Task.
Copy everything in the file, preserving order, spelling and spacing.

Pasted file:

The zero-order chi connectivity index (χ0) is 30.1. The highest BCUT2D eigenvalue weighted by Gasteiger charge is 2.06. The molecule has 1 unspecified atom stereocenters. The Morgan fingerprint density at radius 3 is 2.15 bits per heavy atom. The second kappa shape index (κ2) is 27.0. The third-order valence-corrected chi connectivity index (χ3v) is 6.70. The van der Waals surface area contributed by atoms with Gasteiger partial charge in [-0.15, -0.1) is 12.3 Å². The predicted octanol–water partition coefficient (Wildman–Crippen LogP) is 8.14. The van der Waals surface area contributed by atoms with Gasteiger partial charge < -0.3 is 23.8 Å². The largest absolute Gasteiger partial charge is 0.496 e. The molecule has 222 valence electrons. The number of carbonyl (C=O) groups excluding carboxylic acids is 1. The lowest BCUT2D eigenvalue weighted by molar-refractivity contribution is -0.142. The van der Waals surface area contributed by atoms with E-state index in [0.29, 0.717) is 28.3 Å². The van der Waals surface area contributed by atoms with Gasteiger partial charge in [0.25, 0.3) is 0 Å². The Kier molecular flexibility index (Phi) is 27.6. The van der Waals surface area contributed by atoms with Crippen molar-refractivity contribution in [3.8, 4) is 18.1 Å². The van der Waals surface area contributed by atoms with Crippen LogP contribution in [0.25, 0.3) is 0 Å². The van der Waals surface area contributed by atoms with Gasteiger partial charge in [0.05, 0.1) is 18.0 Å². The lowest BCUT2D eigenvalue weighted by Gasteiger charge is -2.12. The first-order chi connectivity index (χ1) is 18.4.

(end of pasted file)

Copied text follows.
The zero-order chi connectivity index (χ0) is 30.1. The highest BCUT2D eigenvalue weighted by Gasteiger charge is 2.06. The molecule has 1 unspecified atom stereocenters. The Morgan fingerprint density at radius 3 is 2.15 bits per heavy atom. The second kappa shape index (κ2) is 27.0. The third-order valence-corrected chi connectivity index (χ3v) is 6.70. The van der Waals surface area contributed by atoms with Gasteiger partial charge in [-0.15, -0.1) is 12.3 Å². The predicted octanol–water partition coefficient (Wildman–Crippen LogP) is 8.14. The van der Waals surface area contributed by atoms with Gasteiger partial charge < -0.3 is 23.8 Å². The largest absolute Gasteiger partial charge is 0.496 e. The molecule has 222 valence electrons. The number of carbonyl (C=O) groups excluding carboxylic acids is 1. The lowest BCUT2D eigenvalue weighted by molar-refractivity contribution is -0.142. The van der Waals surface area contributed by atoms with E-state index in [0.29, 0.717) is 28.3 Å². The van der Waals surface area contributed by atoms with Gasteiger partial charge in [0.25, 0.3) is 0 Å². The Kier molecular flexibility index (Phi) is 27.6. The van der Waals surface area contributed by atoms with Crippen molar-refractivity contribution in [3.8, 4) is 18.1 Å². The van der Waals surface area contributed by atoms with Crippen LogP contribution in [0.25, 0.3) is 0 Å². The van der Waals surface area contributed by atoms with Gasteiger partial charge in [0.05, 0.1) is 18.0 Å². The lowest BCUT2D eigenvalue weighted by Gasteiger charge is -2.12. The first-order chi connectivity index (χ1) is 18.4.